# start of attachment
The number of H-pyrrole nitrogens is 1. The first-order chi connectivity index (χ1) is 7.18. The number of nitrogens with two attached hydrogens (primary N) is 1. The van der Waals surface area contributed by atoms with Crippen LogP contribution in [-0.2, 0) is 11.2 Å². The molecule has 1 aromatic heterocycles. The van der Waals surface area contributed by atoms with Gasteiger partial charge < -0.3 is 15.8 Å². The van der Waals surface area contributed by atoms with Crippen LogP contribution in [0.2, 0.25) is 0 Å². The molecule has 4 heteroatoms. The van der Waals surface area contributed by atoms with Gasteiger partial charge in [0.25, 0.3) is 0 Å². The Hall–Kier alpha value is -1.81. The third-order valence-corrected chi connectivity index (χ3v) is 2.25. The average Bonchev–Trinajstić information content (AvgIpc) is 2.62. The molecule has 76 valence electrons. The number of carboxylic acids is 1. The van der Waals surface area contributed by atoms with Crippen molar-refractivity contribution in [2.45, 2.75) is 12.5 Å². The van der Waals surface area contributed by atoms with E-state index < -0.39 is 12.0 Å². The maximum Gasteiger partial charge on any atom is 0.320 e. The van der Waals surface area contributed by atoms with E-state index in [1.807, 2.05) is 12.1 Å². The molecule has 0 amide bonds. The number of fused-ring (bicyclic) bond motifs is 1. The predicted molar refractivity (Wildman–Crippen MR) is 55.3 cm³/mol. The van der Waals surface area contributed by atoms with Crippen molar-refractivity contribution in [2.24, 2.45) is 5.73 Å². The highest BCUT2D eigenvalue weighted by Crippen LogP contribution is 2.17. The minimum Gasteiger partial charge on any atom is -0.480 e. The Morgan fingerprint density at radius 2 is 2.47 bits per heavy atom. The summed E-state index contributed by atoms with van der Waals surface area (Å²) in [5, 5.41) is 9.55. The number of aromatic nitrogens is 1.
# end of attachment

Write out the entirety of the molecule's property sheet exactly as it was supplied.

The number of H-pyrrole nitrogens is 1. The first-order chi connectivity index (χ1) is 7.18. The number of nitrogens with two attached hydrogens (primary N) is 1. The van der Waals surface area contributed by atoms with Crippen LogP contribution in [-0.2, 0) is 11.2 Å². The molecule has 1 aromatic heterocycles. The van der Waals surface area contributed by atoms with Gasteiger partial charge < -0.3 is 15.8 Å². The van der Waals surface area contributed by atoms with Crippen LogP contribution in [0.2, 0.25) is 0 Å². The molecule has 4 heteroatoms. The van der Waals surface area contributed by atoms with Gasteiger partial charge in [0.25, 0.3) is 0 Å². The Hall–Kier alpha value is -1.81. The third-order valence-corrected chi connectivity index (χ3v) is 2.25. The average Bonchev–Trinajstić information content (AvgIpc) is 2.62. The molecule has 76 valence electrons. The number of carboxylic acids is 1. The van der Waals surface area contributed by atoms with Crippen molar-refractivity contribution in [2.45, 2.75) is 12.5 Å². The van der Waals surface area contributed by atoms with E-state index < -0.39 is 12.0 Å². The maximum Gasteiger partial charge on any atom is 0.320 e. The van der Waals surface area contributed by atoms with E-state index in [1.807, 2.05) is 12.1 Å². The molecule has 0 amide bonds. The number of fused-ring (bicyclic) bond motifs is 1. The predicted molar refractivity (Wildman–Crippen MR) is 55.3 cm³/mol. The van der Waals surface area contributed by atoms with Crippen molar-refractivity contribution in [2.24, 2.45) is 5.73 Å². The highest BCUT2D eigenvalue weighted by Crippen LogP contribution is 2.17. The minimum Gasteiger partial charge on any atom is -0.480 e. The Morgan fingerprint density at radius 2 is 2.47 bits per heavy atom. The summed E-state index contributed by atoms with van der Waals surface area (Å²) in [5, 5.41) is 9.55. The number of aromatic nitrogens is 1.